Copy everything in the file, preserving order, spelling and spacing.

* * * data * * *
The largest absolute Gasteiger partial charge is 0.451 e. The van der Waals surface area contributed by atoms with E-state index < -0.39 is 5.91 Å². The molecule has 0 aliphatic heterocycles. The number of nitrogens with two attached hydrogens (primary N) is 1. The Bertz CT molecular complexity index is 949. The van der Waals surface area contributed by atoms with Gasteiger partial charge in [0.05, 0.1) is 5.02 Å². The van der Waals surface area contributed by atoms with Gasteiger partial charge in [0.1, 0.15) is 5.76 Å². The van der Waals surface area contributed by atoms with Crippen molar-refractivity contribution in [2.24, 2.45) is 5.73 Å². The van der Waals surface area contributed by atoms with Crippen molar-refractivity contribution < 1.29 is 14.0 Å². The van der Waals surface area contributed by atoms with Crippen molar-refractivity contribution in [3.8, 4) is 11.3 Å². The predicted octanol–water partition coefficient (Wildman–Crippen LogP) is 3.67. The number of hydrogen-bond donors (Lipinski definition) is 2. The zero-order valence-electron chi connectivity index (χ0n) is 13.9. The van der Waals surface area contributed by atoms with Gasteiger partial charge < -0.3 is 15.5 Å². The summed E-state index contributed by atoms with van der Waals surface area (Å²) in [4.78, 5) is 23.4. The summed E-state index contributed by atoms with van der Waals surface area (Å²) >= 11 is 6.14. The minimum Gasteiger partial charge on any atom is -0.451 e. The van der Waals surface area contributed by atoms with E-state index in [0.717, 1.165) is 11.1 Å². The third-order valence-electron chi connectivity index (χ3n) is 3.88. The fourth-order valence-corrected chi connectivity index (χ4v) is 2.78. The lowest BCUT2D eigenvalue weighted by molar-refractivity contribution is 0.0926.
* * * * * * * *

The largest absolute Gasteiger partial charge is 0.451 e. The van der Waals surface area contributed by atoms with E-state index < -0.39 is 5.91 Å². The molecule has 0 aliphatic heterocycles. The number of nitrogens with two attached hydrogens (primary N) is 1. The Bertz CT molecular complexity index is 949. The van der Waals surface area contributed by atoms with Gasteiger partial charge in [0.05, 0.1) is 5.02 Å². The van der Waals surface area contributed by atoms with Gasteiger partial charge in [0.1, 0.15) is 5.76 Å². The van der Waals surface area contributed by atoms with Crippen molar-refractivity contribution in [2.24, 2.45) is 5.73 Å². The van der Waals surface area contributed by atoms with Crippen molar-refractivity contribution < 1.29 is 14.0 Å². The van der Waals surface area contributed by atoms with Crippen molar-refractivity contribution in [3.8, 4) is 11.3 Å². The predicted octanol–water partition coefficient (Wildman–Crippen LogP) is 3.67. The number of hydrogen-bond donors (Lipinski definition) is 2. The zero-order valence-electron chi connectivity index (χ0n) is 13.9. The van der Waals surface area contributed by atoms with Gasteiger partial charge < -0.3 is 15.5 Å². The summed E-state index contributed by atoms with van der Waals surface area (Å²) in [4.78, 5) is 23.4. The summed E-state index contributed by atoms with van der Waals surface area (Å²) >= 11 is 6.14. The minimum Gasteiger partial charge on any atom is -0.451 e. The van der Waals surface area contributed by atoms with E-state index in [0.717, 1.165) is 11.1 Å². The third-order valence-electron chi connectivity index (χ3n) is 3.88. The fourth-order valence-corrected chi connectivity index (χ4v) is 2.78. The lowest BCUT2D eigenvalue weighted by molar-refractivity contribution is 0.0926.